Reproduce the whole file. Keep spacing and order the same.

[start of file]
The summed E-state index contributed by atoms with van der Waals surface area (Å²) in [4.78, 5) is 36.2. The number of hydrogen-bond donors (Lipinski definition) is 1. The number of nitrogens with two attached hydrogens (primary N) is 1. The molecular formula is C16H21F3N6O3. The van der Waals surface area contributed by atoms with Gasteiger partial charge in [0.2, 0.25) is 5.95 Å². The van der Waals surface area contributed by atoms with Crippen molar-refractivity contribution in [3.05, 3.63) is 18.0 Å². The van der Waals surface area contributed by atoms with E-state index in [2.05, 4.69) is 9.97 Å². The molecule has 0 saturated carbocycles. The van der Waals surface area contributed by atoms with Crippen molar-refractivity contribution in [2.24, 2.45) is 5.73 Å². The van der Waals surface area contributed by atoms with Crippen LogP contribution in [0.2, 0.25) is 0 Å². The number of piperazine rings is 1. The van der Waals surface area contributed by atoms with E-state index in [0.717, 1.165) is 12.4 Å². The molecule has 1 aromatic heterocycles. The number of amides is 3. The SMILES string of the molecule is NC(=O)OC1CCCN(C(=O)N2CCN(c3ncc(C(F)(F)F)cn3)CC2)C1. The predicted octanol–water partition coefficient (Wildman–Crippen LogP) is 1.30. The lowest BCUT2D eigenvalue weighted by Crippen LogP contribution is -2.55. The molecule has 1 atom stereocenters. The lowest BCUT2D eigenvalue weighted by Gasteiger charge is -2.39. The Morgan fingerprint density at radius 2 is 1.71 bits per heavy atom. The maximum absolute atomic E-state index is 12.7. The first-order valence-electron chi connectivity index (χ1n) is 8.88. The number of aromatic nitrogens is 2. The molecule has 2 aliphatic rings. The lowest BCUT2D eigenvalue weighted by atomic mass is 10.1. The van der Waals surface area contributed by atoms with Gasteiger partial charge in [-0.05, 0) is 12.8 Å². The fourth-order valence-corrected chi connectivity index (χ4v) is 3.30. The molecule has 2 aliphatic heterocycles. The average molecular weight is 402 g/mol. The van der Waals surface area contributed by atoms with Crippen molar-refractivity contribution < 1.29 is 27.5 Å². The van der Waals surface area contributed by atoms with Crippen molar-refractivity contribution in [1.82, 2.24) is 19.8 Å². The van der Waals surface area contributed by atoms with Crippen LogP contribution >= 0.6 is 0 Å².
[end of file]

The summed E-state index contributed by atoms with van der Waals surface area (Å²) in [4.78, 5) is 36.2. The number of hydrogen-bond donors (Lipinski definition) is 1. The number of nitrogens with two attached hydrogens (primary N) is 1. The molecular formula is C16H21F3N6O3. The van der Waals surface area contributed by atoms with Gasteiger partial charge in [0.2, 0.25) is 5.95 Å². The van der Waals surface area contributed by atoms with Crippen molar-refractivity contribution in [3.05, 3.63) is 18.0 Å². The van der Waals surface area contributed by atoms with E-state index in [2.05, 4.69) is 9.97 Å². The molecule has 0 saturated carbocycles. The van der Waals surface area contributed by atoms with Crippen molar-refractivity contribution in [2.24, 2.45) is 5.73 Å². The van der Waals surface area contributed by atoms with Crippen LogP contribution in [0.2, 0.25) is 0 Å². The number of piperazine rings is 1. The van der Waals surface area contributed by atoms with E-state index in [0.717, 1.165) is 12.4 Å². The molecule has 1 aromatic heterocycles. The number of amides is 3. The SMILES string of the molecule is NC(=O)OC1CCCN(C(=O)N2CCN(c3ncc(C(F)(F)F)cn3)CC2)C1. The predicted octanol–water partition coefficient (Wildman–Crippen LogP) is 1.30. The lowest BCUT2D eigenvalue weighted by Crippen LogP contribution is -2.55. The molecule has 1 atom stereocenters. The lowest BCUT2D eigenvalue weighted by Gasteiger charge is -2.39. The Morgan fingerprint density at radius 2 is 1.71 bits per heavy atom. The maximum absolute atomic E-state index is 12.7. The first-order valence-electron chi connectivity index (χ1n) is 8.88. The number of aromatic nitrogens is 2. The molecule has 2 aliphatic rings. The lowest BCUT2D eigenvalue weighted by atomic mass is 10.1. The van der Waals surface area contributed by atoms with Gasteiger partial charge in [-0.05, 0) is 12.8 Å². The fourth-order valence-corrected chi connectivity index (χ4v) is 3.30. The molecule has 2 aliphatic heterocycles. The average molecular weight is 402 g/mol. The van der Waals surface area contributed by atoms with Crippen molar-refractivity contribution < 1.29 is 27.5 Å². The van der Waals surface area contributed by atoms with Crippen molar-refractivity contribution in [1.82, 2.24) is 19.8 Å². The van der Waals surface area contributed by atoms with Crippen LogP contribution >= 0.6 is 0 Å².